Are you excited to finally move out of your parents’ and into your own new living space? Moving into your first apartment is nothing short of surreal. The opportunity to design every room from the ground up gives you a sense of freedom and pride that’s hard to duplicate. 

As with any relocation, planning and organizing are vital to keeping the process smooth. Otherwise, it’s very easy to get overwhelmed by the chaos. 

We want to help, so we wrote a whole checklist for moving into your first apartment. With this, your upcoming relocation will feel less of a burden and more like a fun adventure.

Bedroom

This is one main place you’ll spend your time after a busy day at work or school. Your bedroom should make you feel safe and cozy. So what are the bedroom essentials you should try to get right away?

Let’s start with sleep. As you know, getting proper sleep is critical to your mental and physical well-being. The first few nights you spend in your new home will be a little uncomfortable — this is natural since it’s a new space and you’re without the necessary bedroom furniture. 

Bedroom

This is why one of the most important things to get first for your bedroom is a mattress. If there’s anything you should splurge on, it should be this.

A good quality mattress will keep your back and neck pain-free. The bed frame and a headboard can come later. 

So, go ahead and buy a mattress, so you have something comfortable to sleep on. Along with that, here are a few other bedroom essentials to get right away:

  • Sheets
  • Pillows
  • Pillowcases
  • Lamps
  • Nightstand 
  • Blankets
  • Hangers
  • Dresser
  • Trashcan
  • Hamper
  • Curtains
  • Mirror

Things to get later:

  • Rugs
  • Throw pillows
  • Bed frames

Living room

A living room is the heart of your apartment. This is the space you and your guests see when they first walk into your apartment. It’s where you will curl up to read a book, watch a movie, or host game nights with friends. 

Living room

Also, the living room will house most of your big furniture, like the dining table, and such. But you don’t need to get them all right away. Save up and spend as you please — plenty of time for that.  There are just a few things you should consider buying when you move in:

  • Couch
  • A few chairs
  • Coffee table 
  • A basic TV stand 
  • Bookshelf

Things to get later: 

  • Rugs
  • Throws
  • Plants
  • Cushions and covers 
  • Wall decor
  • TV/entertainment unit
  • Dining table
  • End tables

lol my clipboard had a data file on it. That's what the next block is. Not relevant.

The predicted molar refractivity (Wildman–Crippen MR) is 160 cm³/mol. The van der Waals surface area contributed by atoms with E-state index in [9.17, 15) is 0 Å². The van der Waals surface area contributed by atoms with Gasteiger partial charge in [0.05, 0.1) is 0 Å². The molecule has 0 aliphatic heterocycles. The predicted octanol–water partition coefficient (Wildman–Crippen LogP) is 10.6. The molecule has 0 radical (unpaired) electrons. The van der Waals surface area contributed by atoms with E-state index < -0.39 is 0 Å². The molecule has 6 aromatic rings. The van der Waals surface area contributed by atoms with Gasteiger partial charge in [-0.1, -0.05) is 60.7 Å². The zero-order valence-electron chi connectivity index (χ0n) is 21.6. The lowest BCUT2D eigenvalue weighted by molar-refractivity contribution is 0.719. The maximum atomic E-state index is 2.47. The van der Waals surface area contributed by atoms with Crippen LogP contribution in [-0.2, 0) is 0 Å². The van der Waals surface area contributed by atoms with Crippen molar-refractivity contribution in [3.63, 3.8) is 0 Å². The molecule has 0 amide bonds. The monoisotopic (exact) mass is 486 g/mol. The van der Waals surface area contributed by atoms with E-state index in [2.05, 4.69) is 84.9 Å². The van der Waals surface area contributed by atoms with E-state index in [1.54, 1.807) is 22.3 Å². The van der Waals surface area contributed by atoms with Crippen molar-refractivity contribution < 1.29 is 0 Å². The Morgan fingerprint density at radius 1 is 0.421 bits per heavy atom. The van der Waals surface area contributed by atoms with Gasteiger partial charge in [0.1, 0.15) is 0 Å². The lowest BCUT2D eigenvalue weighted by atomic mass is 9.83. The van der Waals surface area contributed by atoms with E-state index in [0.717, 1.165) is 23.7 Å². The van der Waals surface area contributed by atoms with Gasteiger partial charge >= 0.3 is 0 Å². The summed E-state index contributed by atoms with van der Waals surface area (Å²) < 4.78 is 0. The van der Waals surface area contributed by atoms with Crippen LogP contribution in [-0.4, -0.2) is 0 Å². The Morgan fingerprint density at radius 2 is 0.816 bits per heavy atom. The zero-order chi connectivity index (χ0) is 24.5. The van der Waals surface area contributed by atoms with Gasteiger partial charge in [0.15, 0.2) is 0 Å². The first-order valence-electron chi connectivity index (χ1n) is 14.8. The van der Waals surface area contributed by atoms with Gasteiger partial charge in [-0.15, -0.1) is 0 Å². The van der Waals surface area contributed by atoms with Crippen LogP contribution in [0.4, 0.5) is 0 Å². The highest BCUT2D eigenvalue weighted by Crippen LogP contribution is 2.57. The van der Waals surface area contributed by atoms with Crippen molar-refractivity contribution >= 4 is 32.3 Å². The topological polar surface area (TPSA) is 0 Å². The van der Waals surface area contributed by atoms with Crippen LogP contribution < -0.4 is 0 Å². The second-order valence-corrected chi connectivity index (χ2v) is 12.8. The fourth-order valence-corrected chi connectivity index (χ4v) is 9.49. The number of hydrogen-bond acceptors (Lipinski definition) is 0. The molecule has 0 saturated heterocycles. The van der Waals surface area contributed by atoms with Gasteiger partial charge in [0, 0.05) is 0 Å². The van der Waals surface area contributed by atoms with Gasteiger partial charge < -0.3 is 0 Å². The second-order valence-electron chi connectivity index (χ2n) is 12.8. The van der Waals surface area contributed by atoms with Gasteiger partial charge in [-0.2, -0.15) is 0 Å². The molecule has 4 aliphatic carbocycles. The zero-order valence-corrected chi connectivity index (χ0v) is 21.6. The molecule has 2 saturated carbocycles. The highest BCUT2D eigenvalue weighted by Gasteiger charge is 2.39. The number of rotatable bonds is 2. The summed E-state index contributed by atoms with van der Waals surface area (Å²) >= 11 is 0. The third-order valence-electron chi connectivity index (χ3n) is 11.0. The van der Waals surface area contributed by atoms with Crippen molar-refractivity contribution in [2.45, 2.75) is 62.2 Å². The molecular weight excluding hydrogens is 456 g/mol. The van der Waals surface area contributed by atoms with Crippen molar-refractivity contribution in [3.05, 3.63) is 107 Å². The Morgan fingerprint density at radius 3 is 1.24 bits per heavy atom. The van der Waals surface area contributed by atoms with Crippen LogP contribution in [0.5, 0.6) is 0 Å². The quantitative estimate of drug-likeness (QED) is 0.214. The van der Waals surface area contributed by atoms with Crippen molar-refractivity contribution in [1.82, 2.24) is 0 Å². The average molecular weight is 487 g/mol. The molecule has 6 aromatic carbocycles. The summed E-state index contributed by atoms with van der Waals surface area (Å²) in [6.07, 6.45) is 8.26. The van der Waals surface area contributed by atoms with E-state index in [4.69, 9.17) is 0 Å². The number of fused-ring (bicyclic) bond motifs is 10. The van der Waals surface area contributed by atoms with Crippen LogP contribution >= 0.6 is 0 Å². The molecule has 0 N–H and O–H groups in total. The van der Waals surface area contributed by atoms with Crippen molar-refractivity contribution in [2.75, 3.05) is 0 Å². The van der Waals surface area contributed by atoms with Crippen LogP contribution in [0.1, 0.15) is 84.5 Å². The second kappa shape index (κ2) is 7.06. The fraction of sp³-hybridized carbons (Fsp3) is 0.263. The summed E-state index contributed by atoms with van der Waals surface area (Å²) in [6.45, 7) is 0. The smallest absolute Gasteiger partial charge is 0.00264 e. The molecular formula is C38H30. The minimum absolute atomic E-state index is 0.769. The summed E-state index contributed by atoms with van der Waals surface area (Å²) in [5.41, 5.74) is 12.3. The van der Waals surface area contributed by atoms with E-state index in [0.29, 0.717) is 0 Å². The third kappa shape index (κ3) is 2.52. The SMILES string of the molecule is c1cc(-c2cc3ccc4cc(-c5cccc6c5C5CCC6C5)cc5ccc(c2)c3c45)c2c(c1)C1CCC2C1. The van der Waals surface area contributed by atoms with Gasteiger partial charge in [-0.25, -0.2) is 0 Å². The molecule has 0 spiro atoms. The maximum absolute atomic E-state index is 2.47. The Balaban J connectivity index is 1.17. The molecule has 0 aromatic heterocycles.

• Lamps
  • Beanbags

Bathroom essentials

Your bathroom is where you go to get fresh first thing in the morning and where you come to relax at the end of the day. 

Bathroom essentials

Soaking in the tub or taking a hot shower can’t feel good if you’re out of towels. The essential list of bathroom necessities may vary from person to person, but here are a few must’ve everyone needs: 

  • Bath and hand towels (at least two)
  • Shower curtain 
  • Anti-slip bath mat
  • Toilet paper holder
  • Plunger
  • Tissues
  • Hand soap
  • A mirror
  • Mini trash can 
  • Toiletries: shampoo, conditioner, soap, razor, shaving cream, deodorant, etc

Things to get later: 

  • Toothbrush holder
  • Storage bins 
  • Over the door towel hook (if needed)

Cleaning supplies

Are you planning to deep-clean your new apartment, or maybe you want to outfit your cleaning cabinet with all the supplies that can tackle any mess you make?

Cleaning supplies

Whatever your reason, having a few cleaning products in handy will ensure your living space stays hygienic and pristine. 

  • Broom, dustpan, and mop
  • Dishwashing detergent
  • Laundry detergent
  • Stain remover
  • Garbage bags
  • A good sponge
  • A bucket
  • Toilet brush
  • All-purpose cleaner
  • Glass cleaner
  • Mop

Things to get later: 

  • Fancy vacuum cleaner
  • Carpet cleaner
  • Stainless Steel Cleaner
  • Microfiber cloth
  • Wood cleaner
  • Furniture polish

Furniture

Furniture is an expensive necessity. They give life to a new apartment and bring the rooms together with functionality and aesthetic elements. You don’t have to splurge on a shiny new sofa set right when you move in. 

Most of the big pieces of furniture can be bought at a later date once you have more money saved up. It’s best to slowly buy pieces here than to purchase more than you can afford. Here are some furniture pieces that you need sooner than the rest. 

  • Couch: a sleeper sofa is a great choice since it doubled down as a bed in case you have guests staying over
  • Small dining room table with chairs
  • Coffee table
  • TV shelf unit (if you own a TV or plan to)
  • A lamp

Things to get later:

  • Bedroom storage furniture (dresser) 
  • Desk and a chair
  • A fancy TV console and sound system
  • Accent chairs or recliners 
  • Plants
  • Rugs
  • Wall art
  • Curtains
  • Blankets

Kitchen

Ordering in all the time can take a strain on your bank account. Having basic kitchen supplies will make your life so much easier and cost-effective. Just a few essential items are enough to enable you to create numerous meals.

Kitchen

So, rather than buying all the sleek appliances and gadgets at once, you can stock up on supplies gradually over time. 

  • Pots and pans: Get both in medium and large sizes. It’s best to get a non-stick frying pan, too, if you like cooking eggs and pancakes and don’t want it to stick on the bottom. 
  • Baking sheet pans and dishes: One of each is good. They will come in handy if you want to bake cookies or casseroles. 
  • Knives: A paring knife for finely slicing and mincing garlic and slicing fruits and vegetables; a serrated knife for cutting bread; and a chef’s knife to slice and dice all large vegetables.